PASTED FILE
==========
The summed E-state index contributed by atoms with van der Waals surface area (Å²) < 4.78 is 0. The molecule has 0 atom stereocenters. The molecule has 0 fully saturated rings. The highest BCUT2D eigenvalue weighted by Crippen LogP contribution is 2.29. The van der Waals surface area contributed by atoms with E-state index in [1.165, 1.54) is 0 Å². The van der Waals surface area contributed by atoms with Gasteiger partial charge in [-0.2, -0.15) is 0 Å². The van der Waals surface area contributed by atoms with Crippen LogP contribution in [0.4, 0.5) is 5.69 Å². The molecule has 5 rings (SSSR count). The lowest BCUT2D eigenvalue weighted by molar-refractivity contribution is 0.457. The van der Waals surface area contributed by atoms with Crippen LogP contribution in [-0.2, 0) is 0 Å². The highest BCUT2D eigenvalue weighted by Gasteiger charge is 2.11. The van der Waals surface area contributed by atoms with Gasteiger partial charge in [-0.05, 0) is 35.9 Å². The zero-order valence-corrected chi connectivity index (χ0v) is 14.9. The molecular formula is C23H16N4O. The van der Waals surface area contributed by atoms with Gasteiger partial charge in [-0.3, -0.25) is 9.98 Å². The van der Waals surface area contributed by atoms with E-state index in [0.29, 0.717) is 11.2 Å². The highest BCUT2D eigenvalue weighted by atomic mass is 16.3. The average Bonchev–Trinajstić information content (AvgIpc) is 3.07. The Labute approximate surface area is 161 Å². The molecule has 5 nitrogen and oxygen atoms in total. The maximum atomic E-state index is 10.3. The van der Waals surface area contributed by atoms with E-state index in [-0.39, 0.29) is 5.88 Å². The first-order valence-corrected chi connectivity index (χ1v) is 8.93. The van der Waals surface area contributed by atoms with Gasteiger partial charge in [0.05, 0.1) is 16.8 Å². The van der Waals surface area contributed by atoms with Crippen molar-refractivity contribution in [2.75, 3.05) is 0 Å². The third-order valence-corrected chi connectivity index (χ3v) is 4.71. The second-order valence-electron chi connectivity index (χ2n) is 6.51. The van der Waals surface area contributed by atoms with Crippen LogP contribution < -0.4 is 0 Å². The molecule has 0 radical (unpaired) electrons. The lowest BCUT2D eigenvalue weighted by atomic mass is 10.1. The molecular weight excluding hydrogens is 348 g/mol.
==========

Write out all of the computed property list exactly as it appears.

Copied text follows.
The summed E-state index contributed by atoms with van der Waals surface area (Å²) < 4.78 is 0. The molecule has 0 atom stereocenters. The molecule has 0 fully saturated rings. The highest BCUT2D eigenvalue weighted by Crippen LogP contribution is 2.29. The van der Waals surface area contributed by atoms with E-state index in [1.165, 1.54) is 0 Å². The van der Waals surface area contributed by atoms with Gasteiger partial charge in [-0.2, -0.15) is 0 Å². The van der Waals surface area contributed by atoms with Crippen LogP contribution in [0.4, 0.5) is 5.69 Å². The molecule has 5 rings (SSSR count). The lowest BCUT2D eigenvalue weighted by molar-refractivity contribution is 0.457. The van der Waals surface area contributed by atoms with Crippen LogP contribution in [-0.2, 0) is 0 Å². The highest BCUT2D eigenvalue weighted by Gasteiger charge is 2.11. The van der Waals surface area contributed by atoms with Gasteiger partial charge in [-0.05, 0) is 35.9 Å². The zero-order valence-corrected chi connectivity index (χ0v) is 14.9. The molecular formula is C23H16N4O. The van der Waals surface area contributed by atoms with Gasteiger partial charge in [-0.3, -0.25) is 9.98 Å². The van der Waals surface area contributed by atoms with E-state index in [0.29, 0.717) is 11.2 Å². The highest BCUT2D eigenvalue weighted by atomic mass is 16.3. The average Bonchev–Trinajstić information content (AvgIpc) is 3.07. The Labute approximate surface area is 161 Å². The molecule has 5 nitrogen and oxygen atoms in total. The maximum atomic E-state index is 10.3. The van der Waals surface area contributed by atoms with E-state index in [-0.39, 0.29) is 5.88 Å². The first-order valence-corrected chi connectivity index (χ1v) is 8.93. The van der Waals surface area contributed by atoms with Gasteiger partial charge in [0.05, 0.1) is 16.8 Å². The van der Waals surface area contributed by atoms with Crippen molar-refractivity contribution in [2.75, 3.05) is 0 Å². The third-order valence-corrected chi connectivity index (χ3v) is 4.71. The second-order valence-electron chi connectivity index (χ2n) is 6.51. The van der Waals surface area contributed by atoms with Crippen LogP contribution < -0.4 is 0 Å². The molecule has 0 radical (unpaired) electrons. The lowest BCUT2D eigenvalue weighted by atomic mass is 10.1. The molecular weight excluding hydrogens is 348 g/mol.